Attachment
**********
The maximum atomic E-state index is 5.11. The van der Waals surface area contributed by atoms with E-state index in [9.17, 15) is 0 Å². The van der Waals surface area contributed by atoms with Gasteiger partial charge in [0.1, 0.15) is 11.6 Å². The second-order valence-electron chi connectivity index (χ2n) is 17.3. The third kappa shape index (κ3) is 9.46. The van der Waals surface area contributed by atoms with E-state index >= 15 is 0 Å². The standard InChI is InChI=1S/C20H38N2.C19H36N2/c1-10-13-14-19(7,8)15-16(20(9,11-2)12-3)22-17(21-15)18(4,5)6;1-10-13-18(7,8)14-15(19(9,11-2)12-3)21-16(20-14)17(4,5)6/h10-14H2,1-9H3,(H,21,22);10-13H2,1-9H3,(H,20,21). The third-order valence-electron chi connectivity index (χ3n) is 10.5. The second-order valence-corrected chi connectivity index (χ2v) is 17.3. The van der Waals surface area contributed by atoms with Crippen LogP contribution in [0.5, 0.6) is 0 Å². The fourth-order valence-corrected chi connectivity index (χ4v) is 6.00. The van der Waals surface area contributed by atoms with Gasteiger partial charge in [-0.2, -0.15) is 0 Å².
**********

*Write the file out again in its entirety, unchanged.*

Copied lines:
The maximum atomic E-state index is 5.11. The van der Waals surface area contributed by atoms with E-state index in [9.17, 15) is 0 Å². The van der Waals surface area contributed by atoms with Gasteiger partial charge in [0.1, 0.15) is 11.6 Å². The second-order valence-electron chi connectivity index (χ2n) is 17.3. The third kappa shape index (κ3) is 9.46. The van der Waals surface area contributed by atoms with E-state index >= 15 is 0 Å². The standard InChI is InChI=1S/C20H38N2.C19H36N2/c1-10-13-14-19(7,8)15-16(20(9,11-2)12-3)22-17(21-15)18(4,5)6;1-10-13-18(7,8)14-15(19(9,11-2)12-3)21-16(20-14)17(4,5)6/h10-14H2,1-9H3,(H,21,22);10-13H2,1-9H3,(H,20,21). The third-order valence-electron chi connectivity index (χ3n) is 10.5. The second-order valence-corrected chi connectivity index (χ2v) is 17.3. The van der Waals surface area contributed by atoms with Crippen LogP contribution in [0.5, 0.6) is 0 Å². The fourth-order valence-corrected chi connectivity index (χ4v) is 6.00. The van der Waals surface area contributed by atoms with Gasteiger partial charge in [-0.2, -0.15) is 0 Å².